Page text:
John Tierney's NYT column today questions popular notions that the old West was a wild and dangerous place. While settling the West was unquestionably tough, Tierney notes many scholars now believe there was more order and cooperation than many once thought. At the very least, the West was not as violent and tumultuous as portrayed in movies and on TV.
Tierney relies, in part, on The Not So Wild, Wild West by economists Terry Anderson and P.J. Hill. This book focuses on the development and evolution of institutions on the western frontier. Anderson and Hill have a particular interest in the evolution of property rights and cooperative institutions. Some of their prior work demonstrated how technological advances, such as the development of barbed wire, facilitated the expansion and enforcement of property rights on the western range. I would expect their new book to be equally informative and provocative, and well worth the read.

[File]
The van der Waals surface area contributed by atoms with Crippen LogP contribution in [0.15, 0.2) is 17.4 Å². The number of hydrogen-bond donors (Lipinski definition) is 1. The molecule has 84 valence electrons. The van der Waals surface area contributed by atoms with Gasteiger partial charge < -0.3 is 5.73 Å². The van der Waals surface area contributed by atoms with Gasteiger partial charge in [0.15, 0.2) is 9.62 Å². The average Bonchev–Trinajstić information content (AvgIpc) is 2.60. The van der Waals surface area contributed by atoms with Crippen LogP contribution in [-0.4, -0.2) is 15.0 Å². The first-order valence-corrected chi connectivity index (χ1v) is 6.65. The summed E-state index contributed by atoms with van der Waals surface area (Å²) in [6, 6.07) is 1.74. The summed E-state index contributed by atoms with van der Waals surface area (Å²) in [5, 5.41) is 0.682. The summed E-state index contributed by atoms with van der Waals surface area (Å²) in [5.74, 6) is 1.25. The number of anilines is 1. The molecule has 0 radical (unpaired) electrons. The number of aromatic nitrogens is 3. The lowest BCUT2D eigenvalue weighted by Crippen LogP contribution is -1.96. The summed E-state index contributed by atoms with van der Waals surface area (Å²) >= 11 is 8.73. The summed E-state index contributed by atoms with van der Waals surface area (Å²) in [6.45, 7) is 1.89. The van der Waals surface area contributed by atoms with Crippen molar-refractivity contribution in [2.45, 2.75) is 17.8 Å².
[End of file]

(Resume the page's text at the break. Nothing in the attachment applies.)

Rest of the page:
UPDATE: In a related vein, this paper by CWRU law professor Andrew Morriss argues that "Hayekian legal institutions" flourished on the Western frontier, until they were crowded out by more formal state institutions.